The Gaze

Empowering gaze is possible

arun simon
4 min readJun 20, 2024

Gaze is to look at something or someone for a long time, especially in surprise or admiration, or because you are thinking about something else (dictionary definition)

Gaze is not the same as look; All the looks are not gazes.

One of the most influential terms in philosophy, sociology, psychology and equally applicable term in religion and culture is the male gaze. In a society where we can’t still say that men and women are equal (in some case, inequality is so bad) or where the vestiges of patriarchy are strong, male gaze is an influential concept. The most simplest expression of this will be experience of the woman as objects (and not as persons) in their daily ordinary lives.

What is the male gaze? Filmmaker and theorist Laura Mulvey first coined the term “the male gaze” in her seminal 1973 paper Visual Pleasure and Narrative Cinema. Mulvey’s essay, published two years later in Screen magazine, was written for an academic audience so it can be a little difficult to understand. First of all, Mulvey was talking about how our society is structured by, and for the benefit of heterosexual men (i.e., “the Patriarchy”). Men are considered the “active” do-ers of the world, while women are expected to take a more “passive” role supporting the men and/or men’s goals.

This general theory doesn’t mean it can be applied to all men in all cases. But this general phenomenon can’t be overlooked. There is also the term female gaze; I don’t want to enter that complicated area of discussion as this term can be considered the opposite of male-gaze by some, whereas its proponents say, “the term alludes to the right of women to adopt the active and objectifying gaze that has traditionally and stereotypically been associated with males, undermining the dominant cultural alignment of masculinity with activity and femininity with passivity.”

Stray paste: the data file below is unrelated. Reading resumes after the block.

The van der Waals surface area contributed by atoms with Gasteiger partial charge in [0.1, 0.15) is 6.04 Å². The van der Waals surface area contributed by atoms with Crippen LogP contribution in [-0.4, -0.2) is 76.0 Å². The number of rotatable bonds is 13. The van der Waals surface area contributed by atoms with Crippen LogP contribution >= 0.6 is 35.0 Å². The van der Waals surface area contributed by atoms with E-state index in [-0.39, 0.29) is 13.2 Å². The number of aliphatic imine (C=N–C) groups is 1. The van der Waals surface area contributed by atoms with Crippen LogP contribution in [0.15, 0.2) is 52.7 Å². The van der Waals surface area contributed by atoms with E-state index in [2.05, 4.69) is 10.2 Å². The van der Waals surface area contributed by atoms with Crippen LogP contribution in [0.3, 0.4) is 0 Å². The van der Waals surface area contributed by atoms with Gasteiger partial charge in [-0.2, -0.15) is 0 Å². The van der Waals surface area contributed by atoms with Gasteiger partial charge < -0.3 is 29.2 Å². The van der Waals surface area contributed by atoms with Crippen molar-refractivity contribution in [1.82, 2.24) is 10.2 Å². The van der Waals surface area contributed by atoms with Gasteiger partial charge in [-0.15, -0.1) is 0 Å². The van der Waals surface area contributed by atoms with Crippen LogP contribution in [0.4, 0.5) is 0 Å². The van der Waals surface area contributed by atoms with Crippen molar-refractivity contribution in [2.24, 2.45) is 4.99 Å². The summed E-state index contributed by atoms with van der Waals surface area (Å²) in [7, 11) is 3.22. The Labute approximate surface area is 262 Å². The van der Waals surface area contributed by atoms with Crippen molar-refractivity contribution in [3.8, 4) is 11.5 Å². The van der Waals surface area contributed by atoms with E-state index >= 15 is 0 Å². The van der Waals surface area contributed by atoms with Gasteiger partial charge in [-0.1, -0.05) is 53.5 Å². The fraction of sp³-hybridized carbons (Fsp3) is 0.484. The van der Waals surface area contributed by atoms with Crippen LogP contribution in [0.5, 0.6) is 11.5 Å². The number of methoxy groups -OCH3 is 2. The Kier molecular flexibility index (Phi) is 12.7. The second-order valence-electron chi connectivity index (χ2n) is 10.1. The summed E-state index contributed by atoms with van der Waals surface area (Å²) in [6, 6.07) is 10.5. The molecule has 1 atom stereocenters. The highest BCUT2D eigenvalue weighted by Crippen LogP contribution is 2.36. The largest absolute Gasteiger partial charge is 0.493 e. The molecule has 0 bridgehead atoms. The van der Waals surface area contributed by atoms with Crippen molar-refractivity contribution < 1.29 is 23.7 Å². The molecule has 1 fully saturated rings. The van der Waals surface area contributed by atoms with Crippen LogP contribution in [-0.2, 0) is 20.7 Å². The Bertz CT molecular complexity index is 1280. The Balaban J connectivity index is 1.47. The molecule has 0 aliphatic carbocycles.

One common difficulty of many forms of gaze can be that it tries to fit the other person into some models that I appreciate or enjoy. This is also true about all our gazes we encounter in the society. There is a parental gaze, peer gaze, and gaze from your fans and strangers. When sports persons are extolled for the great victories by the fans, they are royally trolled and abused for the horrible performances. You as an individual is forgotten for some of your talents or attributes. Yes, it gives us a kick when we are extolled, but kicks us down too when it is the other way around.

Sadly some of our spiritual life and experiences are equally influenced by the same logic. When Bible is clear on the uniqueness and singularity of each individual created in the image and likeness of God, and in their dignity as a child of God, we forget these dimensions for some of ours or theirs attributes and tendencies. Many of our discussions on sins do struggle with this difficulty. Jesus never encourages us to look at sin or struggles from any other perspective, but that of his immense love and mercy.

Two of the events in the Bible, I consider as very closely related, are the story of the woman caught in the act of adultery (Jn 11) and Zacchaeus (Lk 19). Both these people were considered sinners by their society. Their acts were sinful. But one difficulty with the societal gaze is a sharp focus on one particular aspect of life, forgetting everything else. The difficulty of this approach is that the person finds it so difficult to trace or find the redeeming path. Here in both the stories, these persons are transformed by an encounter with Jesus. Jesus is not giving any lecture or homilies to either of them. They both find Jesus as home, whereas they two were hell for all all the public. (Philosophically inclined can think of Sartre and his concept, hell is the other). There was a gaze of Jesus, which was more wholesome.

Invitations lie there for us too… to have that wholesome gaze, atleast with some people.

If you have a friend who does this wholesome gaze on you, if not always, atleast many a times, it’s a blessing.

Invitation for your gaze to you to become more wholesome.

And there is always this gaze of Jesus…. Not only look at Jesus, but see how he sees you… That’s wholesome…

Now read the scene of the baptism of Jesus, where there was a wholesome gaze of the father on his son. It is applicable to all of us too.

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arun simon

A Jesuit with all the crazyness… Loves Jesus…Loves church, but loves to challenge too… Loves post modern philosophy & Gilles Deleuze.. Loves deep conversations…